William Kentridge is an artist I actually heard about over Summer 2010 in my 2D Design Class. The subjects to his pieces remind have deep touchy roots in sociology but usually posses some sort of capricious undertone or comedic relief that portray his self-expression to a T. The first piece of his I saw was actually a video animation he created completely using subtractive and additive methods to a series of charcoal drawings. Motion was given to a 2D charcoal drawing by just wiping certain areas of the charcoal off the paper. I started looking up more of his videos and found that ALL of his animations were constructed through a process of filming a drawing. He would make changes to the drawings, by either subtracting or adding more charcoal or involving small other objects, and film it again. This type of skill takes much practice and painstaking attention to detail- even more difficult because he does everything by hand and not through a CAD program. In this way, using these methods, Kentridge can defy reality in his 2D drawings by opening their eyes and create a pulsating animation. When it comes to displaying his work, Kentridge involves both the media animations and the original drawings together in an exhibit so all can appreciate his mastered technique.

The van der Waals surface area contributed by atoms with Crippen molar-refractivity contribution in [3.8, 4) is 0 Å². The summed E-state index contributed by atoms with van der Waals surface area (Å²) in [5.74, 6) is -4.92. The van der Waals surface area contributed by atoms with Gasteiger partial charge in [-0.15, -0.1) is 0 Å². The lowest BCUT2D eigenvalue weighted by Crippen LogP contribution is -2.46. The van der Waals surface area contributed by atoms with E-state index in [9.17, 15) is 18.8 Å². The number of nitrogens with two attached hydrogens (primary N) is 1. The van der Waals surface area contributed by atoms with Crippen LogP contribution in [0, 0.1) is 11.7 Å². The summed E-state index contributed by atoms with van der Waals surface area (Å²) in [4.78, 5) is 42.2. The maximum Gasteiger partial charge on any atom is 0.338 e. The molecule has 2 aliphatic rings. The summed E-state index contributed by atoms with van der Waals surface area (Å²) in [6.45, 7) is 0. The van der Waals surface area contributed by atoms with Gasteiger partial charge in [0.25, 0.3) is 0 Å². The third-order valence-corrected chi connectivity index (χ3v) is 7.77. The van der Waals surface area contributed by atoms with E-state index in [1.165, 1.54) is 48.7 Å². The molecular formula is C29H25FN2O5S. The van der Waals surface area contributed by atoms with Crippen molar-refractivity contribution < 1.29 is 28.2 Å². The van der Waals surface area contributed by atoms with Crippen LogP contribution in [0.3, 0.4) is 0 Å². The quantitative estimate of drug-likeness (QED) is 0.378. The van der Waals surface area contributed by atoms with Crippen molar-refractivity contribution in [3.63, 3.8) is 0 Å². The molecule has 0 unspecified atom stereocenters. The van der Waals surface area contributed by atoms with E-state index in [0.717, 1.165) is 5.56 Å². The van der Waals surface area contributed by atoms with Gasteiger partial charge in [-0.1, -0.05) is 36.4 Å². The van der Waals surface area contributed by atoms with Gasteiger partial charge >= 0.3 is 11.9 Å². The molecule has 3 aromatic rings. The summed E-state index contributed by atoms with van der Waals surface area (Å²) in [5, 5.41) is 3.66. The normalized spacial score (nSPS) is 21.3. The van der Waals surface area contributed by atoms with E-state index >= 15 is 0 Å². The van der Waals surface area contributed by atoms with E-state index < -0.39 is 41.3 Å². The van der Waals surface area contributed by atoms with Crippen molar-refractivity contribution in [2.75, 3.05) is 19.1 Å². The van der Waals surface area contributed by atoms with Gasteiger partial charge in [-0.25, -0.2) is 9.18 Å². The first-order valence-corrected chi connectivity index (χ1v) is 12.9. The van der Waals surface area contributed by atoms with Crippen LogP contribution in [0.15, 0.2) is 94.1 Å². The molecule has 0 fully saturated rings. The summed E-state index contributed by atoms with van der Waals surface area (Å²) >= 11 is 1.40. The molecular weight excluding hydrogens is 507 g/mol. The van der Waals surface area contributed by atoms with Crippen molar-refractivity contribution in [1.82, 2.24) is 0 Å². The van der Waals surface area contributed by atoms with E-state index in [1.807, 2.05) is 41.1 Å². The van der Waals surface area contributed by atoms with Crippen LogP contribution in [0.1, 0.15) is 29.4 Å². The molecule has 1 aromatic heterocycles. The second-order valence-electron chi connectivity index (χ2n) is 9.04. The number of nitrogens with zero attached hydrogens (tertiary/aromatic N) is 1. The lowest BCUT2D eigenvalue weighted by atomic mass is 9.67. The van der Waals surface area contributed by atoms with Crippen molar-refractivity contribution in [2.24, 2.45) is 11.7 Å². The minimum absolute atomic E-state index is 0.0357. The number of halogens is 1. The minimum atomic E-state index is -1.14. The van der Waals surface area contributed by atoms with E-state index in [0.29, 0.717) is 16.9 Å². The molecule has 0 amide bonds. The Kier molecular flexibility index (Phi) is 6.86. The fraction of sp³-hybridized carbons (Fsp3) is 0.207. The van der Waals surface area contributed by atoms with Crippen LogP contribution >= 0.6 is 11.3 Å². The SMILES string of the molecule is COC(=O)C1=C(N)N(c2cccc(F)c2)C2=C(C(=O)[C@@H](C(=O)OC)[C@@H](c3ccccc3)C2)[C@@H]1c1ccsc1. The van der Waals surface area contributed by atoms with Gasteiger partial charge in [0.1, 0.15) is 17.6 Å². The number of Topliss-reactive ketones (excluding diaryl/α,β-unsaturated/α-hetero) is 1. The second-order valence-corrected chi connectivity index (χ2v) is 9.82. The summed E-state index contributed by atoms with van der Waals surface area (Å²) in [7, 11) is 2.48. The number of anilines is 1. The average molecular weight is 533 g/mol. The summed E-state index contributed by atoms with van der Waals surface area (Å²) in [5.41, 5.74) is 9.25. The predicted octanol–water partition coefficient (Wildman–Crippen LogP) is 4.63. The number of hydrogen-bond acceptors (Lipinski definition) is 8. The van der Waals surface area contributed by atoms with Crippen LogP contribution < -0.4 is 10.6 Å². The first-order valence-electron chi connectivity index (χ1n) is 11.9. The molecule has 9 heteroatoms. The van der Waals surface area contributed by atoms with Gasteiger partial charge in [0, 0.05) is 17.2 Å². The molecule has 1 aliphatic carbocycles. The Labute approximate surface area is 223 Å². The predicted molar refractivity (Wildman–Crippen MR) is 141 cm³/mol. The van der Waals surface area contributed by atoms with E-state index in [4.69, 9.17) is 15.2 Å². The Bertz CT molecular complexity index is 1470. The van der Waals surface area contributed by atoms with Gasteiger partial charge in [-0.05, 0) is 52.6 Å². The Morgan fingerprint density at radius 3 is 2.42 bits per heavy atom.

Video recorded while Kentridge was recording motion using strictly shredded black construction paper swirling with handmade wind to portray "Breathe".